Understanding directory references in Node.js#

So, there are three different ways to refer to directories in Node.js; namely - dot notation (./ and ../), __dirname, and process.cwd(). While all of them might seem to refer to the same thing, they can become a source of confusion and bugs, if they are not understood well.

The usage of ./ and ../ come from operating system relative directory dot notations. ./ refers to the present working directory (a.k.a current working directory), ../ refers to the parent of the present working directory.

Let's examine how they work.

Create a directory named base with the following tree under it:

.
├── app.js
└── /one
    ├── one.js
    └── /two
        └── two.js
app.js
var fs = require('fs');
console.log('------ base-app ------');
console.log('./app.js: ', fs.existsSync('./app.js'));
console.log('__dirname: ', __dirname);
console.log('process.cwd(): ', process.cwd());

require('./one/one.js');
one.js
var fs = require('fs');
console.log('------ mod-one ------');
console.log('./one.js: ', fs.existsSync('./one.js'));
console.log('__dirname: ', __dirname);
console.log('process.cwd(): ', process.cwd());

require('./two/two.js');
two.js
var fs = require('fs');
console.log('------ mod-two ------');
console.log('./two.js: ', fs.existsSync('./two.js'));
console.log('__dirname: ', __dirname);
console.log('process.cwd(): ', process.cwd());

Execute the files in each directory, and observe their output carefully.

In the directory base:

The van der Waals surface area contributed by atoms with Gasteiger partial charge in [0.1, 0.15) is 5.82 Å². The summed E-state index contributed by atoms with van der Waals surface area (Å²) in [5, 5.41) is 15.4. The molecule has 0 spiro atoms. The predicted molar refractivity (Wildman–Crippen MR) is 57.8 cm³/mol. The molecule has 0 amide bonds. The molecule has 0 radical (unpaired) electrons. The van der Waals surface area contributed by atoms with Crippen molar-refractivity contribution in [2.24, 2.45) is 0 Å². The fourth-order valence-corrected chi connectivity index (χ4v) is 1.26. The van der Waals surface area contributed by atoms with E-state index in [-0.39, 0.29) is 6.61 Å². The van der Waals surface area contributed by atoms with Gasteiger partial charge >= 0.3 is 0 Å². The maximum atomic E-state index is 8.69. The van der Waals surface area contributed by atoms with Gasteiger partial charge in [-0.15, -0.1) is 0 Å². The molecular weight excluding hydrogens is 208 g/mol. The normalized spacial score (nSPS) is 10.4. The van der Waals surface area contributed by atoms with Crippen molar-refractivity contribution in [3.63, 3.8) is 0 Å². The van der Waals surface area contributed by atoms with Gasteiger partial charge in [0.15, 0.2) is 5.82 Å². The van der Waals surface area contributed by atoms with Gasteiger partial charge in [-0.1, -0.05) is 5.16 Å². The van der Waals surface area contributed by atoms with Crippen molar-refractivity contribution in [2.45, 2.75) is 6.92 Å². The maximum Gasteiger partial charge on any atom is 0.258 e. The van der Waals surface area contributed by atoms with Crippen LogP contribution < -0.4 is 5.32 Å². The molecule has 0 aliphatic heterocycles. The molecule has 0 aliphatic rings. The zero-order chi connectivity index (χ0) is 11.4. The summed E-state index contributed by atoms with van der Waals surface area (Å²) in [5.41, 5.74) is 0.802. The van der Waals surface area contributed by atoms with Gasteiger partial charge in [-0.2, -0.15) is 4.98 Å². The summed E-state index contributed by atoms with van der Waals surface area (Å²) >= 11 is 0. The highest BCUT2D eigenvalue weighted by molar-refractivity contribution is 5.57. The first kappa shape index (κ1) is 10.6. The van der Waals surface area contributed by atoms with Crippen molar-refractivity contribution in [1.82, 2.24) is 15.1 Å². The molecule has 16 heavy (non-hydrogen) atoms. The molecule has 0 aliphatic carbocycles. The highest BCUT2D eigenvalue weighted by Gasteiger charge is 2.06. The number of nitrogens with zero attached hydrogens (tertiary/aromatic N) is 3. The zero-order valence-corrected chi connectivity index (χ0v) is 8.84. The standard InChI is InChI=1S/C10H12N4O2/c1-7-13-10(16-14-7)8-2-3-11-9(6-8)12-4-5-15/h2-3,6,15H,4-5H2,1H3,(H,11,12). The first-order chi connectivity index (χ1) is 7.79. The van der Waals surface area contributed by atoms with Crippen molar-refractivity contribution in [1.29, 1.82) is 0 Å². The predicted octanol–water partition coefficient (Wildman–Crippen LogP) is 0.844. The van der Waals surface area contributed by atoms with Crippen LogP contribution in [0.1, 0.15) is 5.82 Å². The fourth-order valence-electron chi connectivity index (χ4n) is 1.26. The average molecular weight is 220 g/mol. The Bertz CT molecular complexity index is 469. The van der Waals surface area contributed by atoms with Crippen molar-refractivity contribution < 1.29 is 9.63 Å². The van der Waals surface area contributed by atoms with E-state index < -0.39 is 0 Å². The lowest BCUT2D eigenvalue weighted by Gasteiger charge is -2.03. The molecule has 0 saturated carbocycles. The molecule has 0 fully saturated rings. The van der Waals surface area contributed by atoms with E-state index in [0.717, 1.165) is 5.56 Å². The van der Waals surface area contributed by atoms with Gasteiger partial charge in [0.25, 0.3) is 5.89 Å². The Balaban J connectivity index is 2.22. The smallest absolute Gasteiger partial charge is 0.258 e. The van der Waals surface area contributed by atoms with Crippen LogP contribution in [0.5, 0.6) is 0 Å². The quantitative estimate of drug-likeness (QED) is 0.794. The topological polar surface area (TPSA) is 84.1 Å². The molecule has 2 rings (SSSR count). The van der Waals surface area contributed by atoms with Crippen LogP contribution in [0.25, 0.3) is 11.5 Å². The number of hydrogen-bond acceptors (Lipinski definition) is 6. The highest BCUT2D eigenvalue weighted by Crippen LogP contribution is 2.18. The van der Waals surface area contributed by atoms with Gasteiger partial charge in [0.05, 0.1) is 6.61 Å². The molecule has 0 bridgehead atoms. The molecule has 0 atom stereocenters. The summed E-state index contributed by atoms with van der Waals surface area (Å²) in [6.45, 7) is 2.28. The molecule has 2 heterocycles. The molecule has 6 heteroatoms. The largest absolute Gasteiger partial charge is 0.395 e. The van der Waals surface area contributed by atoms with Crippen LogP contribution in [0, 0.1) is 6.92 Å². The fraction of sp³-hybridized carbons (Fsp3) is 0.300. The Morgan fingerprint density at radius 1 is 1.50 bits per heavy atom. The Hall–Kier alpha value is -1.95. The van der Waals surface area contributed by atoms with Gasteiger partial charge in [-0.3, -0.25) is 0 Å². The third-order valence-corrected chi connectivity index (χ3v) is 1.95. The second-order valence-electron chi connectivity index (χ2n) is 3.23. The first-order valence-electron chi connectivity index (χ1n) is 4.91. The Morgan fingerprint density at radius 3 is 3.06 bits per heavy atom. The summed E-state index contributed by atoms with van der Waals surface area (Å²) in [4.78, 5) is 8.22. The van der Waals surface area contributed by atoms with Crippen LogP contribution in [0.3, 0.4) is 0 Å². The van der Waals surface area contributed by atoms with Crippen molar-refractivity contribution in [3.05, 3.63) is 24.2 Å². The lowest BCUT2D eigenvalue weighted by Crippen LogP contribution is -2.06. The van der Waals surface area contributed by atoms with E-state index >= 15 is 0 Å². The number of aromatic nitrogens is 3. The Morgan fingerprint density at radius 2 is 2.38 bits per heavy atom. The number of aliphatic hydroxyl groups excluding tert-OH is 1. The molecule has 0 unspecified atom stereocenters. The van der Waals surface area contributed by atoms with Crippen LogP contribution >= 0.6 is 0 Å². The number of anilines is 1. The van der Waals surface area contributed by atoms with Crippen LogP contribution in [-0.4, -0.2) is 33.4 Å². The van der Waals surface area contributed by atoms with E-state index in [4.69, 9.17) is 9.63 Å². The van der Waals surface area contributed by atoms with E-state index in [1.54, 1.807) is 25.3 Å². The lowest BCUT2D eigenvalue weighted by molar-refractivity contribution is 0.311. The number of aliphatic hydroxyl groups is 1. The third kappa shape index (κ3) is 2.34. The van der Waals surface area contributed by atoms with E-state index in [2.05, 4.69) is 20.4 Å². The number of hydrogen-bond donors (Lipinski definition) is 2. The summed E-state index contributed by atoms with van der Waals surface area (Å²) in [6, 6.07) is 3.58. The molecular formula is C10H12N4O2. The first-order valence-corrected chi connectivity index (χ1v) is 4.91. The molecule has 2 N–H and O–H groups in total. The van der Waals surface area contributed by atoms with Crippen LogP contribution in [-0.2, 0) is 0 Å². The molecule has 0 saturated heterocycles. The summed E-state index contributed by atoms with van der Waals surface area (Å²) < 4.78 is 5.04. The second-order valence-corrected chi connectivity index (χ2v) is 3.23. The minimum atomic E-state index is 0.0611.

$ node app.js

------ base-app ------
./app.js:  true
__dirname:  /Projects/base
process.cwd():  /Projects/base
------ mod-one ------
./one.js:  false
__dirname:  /Projects/base/one
process.cwd():  /Projects/base
------ mod-two ------
./two.js:  false
__dirname:  /Projects/base/one/two
process.cwd():  /Projects/base

In the directory one:

$ node one.js

------ mod-one ------
./one.js:  true
__dirname:  /Projects/base/one
process.cwd():  /Projects/base/one
------ mod-two ------
./two.js:  false
__dirname:  /Projects/base/one/two
process.cwd():  /Projects/base/one

In the directory two:

$ node two.js

------ mod-two ------
./two.js:  true
__dirname:  /Projects/base/one/two
process.cwd():  /Projects/base/one/two

Now, run one.js from the directory two:

$ node ../one.js

------ mod-one ------
./one.js:  false
__dirname:  /Projects/base/one
process.cwd():  /Projects/base/one/two
------ mod-two ------
./two.js:  true
__dirname:  /Projects/base/one/two
process.cwd():  /Projects/base/one/two

Did you notice anything noteworthy?

./ and process.cwd() refers to the directory on which the node command was called. It does not refer to the directory of the file being executed.

__dirname refers to the directory where the file being executed resides.

So be careful, the next time you use ./, process.cwd(), or __dirname. Make sure what you are using is exactly what you want.

References#

  1. Node.js - __dirname
  2. IBM - dot notation